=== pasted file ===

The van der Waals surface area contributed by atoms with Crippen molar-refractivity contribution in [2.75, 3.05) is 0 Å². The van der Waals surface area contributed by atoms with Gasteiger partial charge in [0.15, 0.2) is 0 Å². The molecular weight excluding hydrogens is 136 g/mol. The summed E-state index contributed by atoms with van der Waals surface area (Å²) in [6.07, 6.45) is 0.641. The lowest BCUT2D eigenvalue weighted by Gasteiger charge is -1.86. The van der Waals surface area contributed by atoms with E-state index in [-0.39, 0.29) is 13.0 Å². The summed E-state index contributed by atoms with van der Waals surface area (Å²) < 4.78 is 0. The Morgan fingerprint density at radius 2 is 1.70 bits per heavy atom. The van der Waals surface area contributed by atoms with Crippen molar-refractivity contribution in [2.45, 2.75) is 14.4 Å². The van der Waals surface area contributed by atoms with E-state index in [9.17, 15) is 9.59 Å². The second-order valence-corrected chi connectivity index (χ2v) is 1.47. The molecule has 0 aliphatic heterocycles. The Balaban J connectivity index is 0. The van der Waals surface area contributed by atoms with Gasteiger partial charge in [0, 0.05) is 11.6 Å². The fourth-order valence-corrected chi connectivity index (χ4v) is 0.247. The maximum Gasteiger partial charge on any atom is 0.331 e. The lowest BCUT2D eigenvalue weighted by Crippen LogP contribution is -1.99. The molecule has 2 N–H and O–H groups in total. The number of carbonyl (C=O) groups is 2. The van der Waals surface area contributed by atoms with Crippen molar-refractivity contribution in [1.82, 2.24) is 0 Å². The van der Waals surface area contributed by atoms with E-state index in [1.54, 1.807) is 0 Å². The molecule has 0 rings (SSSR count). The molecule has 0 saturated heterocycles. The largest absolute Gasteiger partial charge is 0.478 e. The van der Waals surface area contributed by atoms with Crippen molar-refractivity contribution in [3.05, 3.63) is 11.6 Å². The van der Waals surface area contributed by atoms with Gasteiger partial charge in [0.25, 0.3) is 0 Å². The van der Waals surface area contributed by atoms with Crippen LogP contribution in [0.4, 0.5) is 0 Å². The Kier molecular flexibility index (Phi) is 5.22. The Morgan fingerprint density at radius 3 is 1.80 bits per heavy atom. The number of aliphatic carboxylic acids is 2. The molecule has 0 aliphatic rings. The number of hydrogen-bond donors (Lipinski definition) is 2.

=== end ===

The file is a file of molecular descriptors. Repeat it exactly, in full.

The van der Waals surface area contributed by atoms with Crippen molar-refractivity contribution in [2.75, 3.05) is 0 Å². The van der Waals surface area contributed by atoms with Gasteiger partial charge in [0.15, 0.2) is 0 Å². The molecular weight excluding hydrogens is 136 g/mol. The summed E-state index contributed by atoms with van der Waals surface area (Å²) in [6.07, 6.45) is 0.641. The lowest BCUT2D eigenvalue weighted by Gasteiger charge is -1.86. The van der Waals surface area contributed by atoms with E-state index in [-0.39, 0.29) is 13.0 Å². The summed E-state index contributed by atoms with van der Waals surface area (Å²) < 4.78 is 0. The Morgan fingerprint density at radius 2 is 1.70 bits per heavy atom. The van der Waals surface area contributed by atoms with Crippen molar-refractivity contribution in [2.45, 2.75) is 14.4 Å². The van der Waals surface area contributed by atoms with E-state index in [9.17, 15) is 9.59 Å². The second-order valence-corrected chi connectivity index (χ2v) is 1.47. The molecule has 0 aliphatic heterocycles. The Balaban J connectivity index is 0. The van der Waals surface area contributed by atoms with Gasteiger partial charge in [0, 0.05) is 11.6 Å². The fourth-order valence-corrected chi connectivity index (χ4v) is 0.247. The maximum Gasteiger partial charge on any atom is 0.331 e. The lowest BCUT2D eigenvalue weighted by Crippen LogP contribution is -1.99. The molecule has 2 N–H and O–H groups in total. The number of carbonyl (C=O) groups is 2. The van der Waals surface area contributed by atoms with Crippen molar-refractivity contribution in [1.82, 2.24) is 0 Å². The van der Waals surface area contributed by atoms with E-state index in [1.54, 1.807) is 0 Å². The molecule has 0 rings (SSSR count). The molecule has 0 saturated heterocycles. The largest absolute Gasteiger partial charge is 0.478 e. The van der Waals surface area contributed by atoms with Crippen molar-refractivity contribution in [3.05, 3.63) is 11.6 Å². The van der Waals surface area contributed by atoms with Gasteiger partial charge in [0.25, 0.3) is 0 Å². The van der Waals surface area contributed by atoms with Crippen LogP contribution in [0.4, 0.5) is 0 Å². The Kier molecular flexibility index (Phi) is 5.22. The Morgan fingerprint density at radius 3 is 1.80 bits per heavy atom. The number of aliphatic carboxylic acids is 2. The molecule has 0 aliphatic rings. The number of hydrogen-bond donors (Lipinski definition) is 2.